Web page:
sent in the direction of Froiit Royal in pursuit of
Stonewall Jackson, who, to create a diversion, and,
if possible, draw off the Union forces from the
Peninsula, had been sent up the Valley, via Gor
donsville, to threaten the National Capital.
accomplished his purpose. With his less than
00,000 men he succeeded in neutralizing 40,
000 of his antagonists, who otherwise
would have marched into Richmond inside
of a week ; and the same movement effectually
prevented the reinforcement of McClellan to
make good the loss of McDowell. The heavy
pressure upon the enemy from the direction of
Hanover, coupled with the ascertained fact that
McDowell was well out of the way, had the effect
naturally to be expected. The confederate com
mander, Johnston, taking advantage of a fortui
tous rise of the Chickahominy, which interrupted,
communications between the two wings of
the army, swung around, and upon tho
31st of May delivered a telling counter-stroke upon
the Union left wing at Fair Oaks. June 1 the foe,
who had triumphed the day previous, were driven '
back with great slaughter, and the Union troops
resumed their original line of offensive operations.
Their losses had been, heavy, however, during
the two days' engagement, and, although it had
eventually resulted in a victory to them, it had
also shown that they were confronted by an army
equal discipline and valor. Besides, in addition to
the troops, aggregating in the vicinity of 15,000 men,
who had been confronting General McDowell at
Fredericksburg, the rebels were continually re
ceiving accessions from all parts of theSouth, while
McClellan, with the exception of the Pennsylvania
Reserves and two or three regiments from Fortress
Monroe, numbering in all perhaps 12,000
men, received no accessions to make good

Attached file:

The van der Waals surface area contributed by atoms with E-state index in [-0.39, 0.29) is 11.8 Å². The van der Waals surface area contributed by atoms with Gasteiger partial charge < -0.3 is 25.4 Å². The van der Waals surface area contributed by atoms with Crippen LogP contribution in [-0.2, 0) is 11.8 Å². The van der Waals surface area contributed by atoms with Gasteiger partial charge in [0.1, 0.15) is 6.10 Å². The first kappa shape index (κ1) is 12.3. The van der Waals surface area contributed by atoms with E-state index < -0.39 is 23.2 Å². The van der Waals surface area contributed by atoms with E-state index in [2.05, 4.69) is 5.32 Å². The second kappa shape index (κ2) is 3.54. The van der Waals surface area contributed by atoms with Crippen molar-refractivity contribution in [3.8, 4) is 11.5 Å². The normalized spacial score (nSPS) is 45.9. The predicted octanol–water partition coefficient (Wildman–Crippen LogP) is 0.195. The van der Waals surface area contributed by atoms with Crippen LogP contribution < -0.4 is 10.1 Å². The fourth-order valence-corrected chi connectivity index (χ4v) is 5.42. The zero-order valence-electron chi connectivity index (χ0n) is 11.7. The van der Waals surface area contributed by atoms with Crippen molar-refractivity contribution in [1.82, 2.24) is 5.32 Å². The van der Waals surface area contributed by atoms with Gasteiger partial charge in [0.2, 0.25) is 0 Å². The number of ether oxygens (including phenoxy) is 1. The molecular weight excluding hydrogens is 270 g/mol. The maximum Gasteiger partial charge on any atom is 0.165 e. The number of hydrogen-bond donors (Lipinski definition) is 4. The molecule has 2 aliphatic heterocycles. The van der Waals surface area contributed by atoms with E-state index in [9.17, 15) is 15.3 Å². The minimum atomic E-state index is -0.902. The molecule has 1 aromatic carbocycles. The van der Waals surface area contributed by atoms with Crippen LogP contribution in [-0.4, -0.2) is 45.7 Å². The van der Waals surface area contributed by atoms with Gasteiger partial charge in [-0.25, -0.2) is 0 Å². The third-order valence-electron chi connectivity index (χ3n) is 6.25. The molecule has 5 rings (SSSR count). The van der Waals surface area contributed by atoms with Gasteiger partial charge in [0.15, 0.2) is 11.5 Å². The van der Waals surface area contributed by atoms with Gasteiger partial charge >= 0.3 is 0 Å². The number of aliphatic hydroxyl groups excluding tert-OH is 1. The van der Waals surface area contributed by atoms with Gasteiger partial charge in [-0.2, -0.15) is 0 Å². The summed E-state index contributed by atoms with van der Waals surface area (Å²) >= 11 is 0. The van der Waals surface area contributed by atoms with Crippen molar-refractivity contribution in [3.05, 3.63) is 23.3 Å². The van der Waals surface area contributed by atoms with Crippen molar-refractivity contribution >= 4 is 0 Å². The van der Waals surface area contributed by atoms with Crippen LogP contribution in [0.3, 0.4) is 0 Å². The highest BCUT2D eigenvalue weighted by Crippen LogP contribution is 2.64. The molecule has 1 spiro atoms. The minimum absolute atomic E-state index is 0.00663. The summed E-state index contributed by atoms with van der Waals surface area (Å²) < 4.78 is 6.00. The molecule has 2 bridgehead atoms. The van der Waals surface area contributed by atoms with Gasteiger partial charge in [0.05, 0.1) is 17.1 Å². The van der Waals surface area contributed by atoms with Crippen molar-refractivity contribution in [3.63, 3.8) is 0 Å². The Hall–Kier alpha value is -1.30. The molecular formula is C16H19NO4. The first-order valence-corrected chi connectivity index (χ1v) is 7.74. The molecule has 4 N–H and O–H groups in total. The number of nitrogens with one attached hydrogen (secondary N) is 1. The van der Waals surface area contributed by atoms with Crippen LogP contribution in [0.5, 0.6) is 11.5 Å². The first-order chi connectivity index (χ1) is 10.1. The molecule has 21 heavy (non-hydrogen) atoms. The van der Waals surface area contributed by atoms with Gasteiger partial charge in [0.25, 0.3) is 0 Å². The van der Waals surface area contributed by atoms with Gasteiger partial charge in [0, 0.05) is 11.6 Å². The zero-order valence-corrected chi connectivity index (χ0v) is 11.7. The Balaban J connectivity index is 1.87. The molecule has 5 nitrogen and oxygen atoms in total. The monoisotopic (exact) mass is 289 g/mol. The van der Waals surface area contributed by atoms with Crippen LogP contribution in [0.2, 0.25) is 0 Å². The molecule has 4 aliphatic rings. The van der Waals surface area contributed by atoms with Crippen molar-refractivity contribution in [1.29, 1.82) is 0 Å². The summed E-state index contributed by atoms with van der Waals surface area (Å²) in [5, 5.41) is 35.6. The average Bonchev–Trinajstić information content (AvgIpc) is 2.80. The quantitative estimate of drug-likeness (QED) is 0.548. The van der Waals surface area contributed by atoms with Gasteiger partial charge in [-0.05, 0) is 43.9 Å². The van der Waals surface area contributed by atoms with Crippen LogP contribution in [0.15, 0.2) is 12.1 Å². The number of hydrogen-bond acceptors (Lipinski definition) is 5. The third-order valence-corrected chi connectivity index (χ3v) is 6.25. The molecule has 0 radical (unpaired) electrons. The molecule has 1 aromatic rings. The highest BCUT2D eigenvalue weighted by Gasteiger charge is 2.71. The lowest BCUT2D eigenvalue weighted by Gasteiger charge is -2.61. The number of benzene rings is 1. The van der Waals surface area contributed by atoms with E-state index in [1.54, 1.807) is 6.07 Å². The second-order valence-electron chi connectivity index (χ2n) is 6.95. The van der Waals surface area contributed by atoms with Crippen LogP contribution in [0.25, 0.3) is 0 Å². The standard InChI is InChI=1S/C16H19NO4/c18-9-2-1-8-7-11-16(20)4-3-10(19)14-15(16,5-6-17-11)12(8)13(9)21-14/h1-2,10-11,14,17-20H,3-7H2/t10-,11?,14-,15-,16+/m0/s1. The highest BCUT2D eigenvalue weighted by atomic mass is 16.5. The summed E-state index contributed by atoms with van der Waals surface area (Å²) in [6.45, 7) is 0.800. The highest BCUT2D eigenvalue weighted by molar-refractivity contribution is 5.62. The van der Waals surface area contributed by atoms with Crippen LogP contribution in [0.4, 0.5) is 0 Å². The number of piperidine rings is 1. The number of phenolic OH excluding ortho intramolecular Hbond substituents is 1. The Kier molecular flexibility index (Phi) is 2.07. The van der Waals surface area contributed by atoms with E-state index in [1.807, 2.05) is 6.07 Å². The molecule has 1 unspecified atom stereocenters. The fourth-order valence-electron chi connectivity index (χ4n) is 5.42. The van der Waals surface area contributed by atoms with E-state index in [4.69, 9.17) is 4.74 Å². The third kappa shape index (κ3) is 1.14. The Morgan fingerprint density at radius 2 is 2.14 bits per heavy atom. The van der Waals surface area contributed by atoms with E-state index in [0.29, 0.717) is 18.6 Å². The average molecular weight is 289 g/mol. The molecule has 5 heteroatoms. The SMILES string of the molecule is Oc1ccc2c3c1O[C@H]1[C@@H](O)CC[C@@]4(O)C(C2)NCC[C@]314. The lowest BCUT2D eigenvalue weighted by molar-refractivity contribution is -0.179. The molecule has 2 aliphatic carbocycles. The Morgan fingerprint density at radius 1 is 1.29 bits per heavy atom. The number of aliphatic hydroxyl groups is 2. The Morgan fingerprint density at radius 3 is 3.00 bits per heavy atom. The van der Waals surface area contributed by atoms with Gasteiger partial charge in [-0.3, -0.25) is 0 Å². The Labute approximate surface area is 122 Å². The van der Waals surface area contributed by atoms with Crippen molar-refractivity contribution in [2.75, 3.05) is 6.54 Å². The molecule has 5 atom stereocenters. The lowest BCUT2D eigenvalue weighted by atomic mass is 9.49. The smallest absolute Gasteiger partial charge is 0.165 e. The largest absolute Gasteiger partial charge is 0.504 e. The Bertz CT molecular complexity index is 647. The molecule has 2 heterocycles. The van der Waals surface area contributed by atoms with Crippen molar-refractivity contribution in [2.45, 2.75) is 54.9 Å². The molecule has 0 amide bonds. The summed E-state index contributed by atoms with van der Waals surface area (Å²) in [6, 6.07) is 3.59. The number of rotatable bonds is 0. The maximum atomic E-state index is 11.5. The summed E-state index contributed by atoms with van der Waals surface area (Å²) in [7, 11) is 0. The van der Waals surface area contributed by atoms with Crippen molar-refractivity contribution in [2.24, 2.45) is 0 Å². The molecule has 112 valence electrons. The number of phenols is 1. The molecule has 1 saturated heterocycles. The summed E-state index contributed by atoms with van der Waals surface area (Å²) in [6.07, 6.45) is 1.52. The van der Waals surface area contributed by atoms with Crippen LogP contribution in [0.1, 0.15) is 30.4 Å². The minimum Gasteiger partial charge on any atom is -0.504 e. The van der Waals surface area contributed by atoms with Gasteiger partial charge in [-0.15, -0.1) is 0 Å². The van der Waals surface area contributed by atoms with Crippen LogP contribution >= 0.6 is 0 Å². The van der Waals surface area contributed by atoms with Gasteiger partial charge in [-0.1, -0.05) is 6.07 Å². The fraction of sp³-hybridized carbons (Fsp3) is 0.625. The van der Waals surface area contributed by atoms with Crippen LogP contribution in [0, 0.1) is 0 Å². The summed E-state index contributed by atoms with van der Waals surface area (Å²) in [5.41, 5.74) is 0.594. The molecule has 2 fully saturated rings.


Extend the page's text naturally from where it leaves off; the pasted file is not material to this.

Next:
his losses. Meantime Jackson, having accom
plished his object, was rapidly returning while
the authorities at Washington were engaged in
hunting for him in the Shenandoah Valley and at
other points near thcjNational Capital to assist in
driving McClellan from the Peninsula. The first
positive knowledge of the intentions of the rebel
leader was gained about the 22d of June and in
this wise : On or about the date mentioned Gen
eral Porter's pickets on the right toward Hanover
who claimed to be a Baltimore boy who, having
enlisted in Texas, had become tired of the war,
deserted from Jackson's army, near Gordonsville,
aud was then on his way home. A thorough ex
amination by General Porter satisfied that officer
that he was not what he represented himself to be
and he was thereupon sent to army headquarters,
through the provost marshal-general, with the
accompanying statement that he was believed to
le n spy. After being interrogated by General Mc
Clellan without result he was set at liberty; but
General Porter, hearing of this, requested his re
arrest, which being effected, he was again cxam
ied, nnd finally confessed that he had been sent
out by Jackson to obtain information as to the dis
position of the Union forces and return as
speedily as possible to act as guide to
the rebel leader in his advance on the
Union right He further stated that a combined
attack of Lee's whole army, including Jackson,
was to be made upon the Union right flank ; that
Lee himself was to cross above Mechanlcsville on
the 26th, unite with Jackson, and attack and de
featPorter before hecouldbereinforcedfromorre
treat to the south of the Chickahominy, and that,
having thus gotten in McClellan's rear, the defeat
of the Union army would follow as a matter of
course. According to his statement Jackson was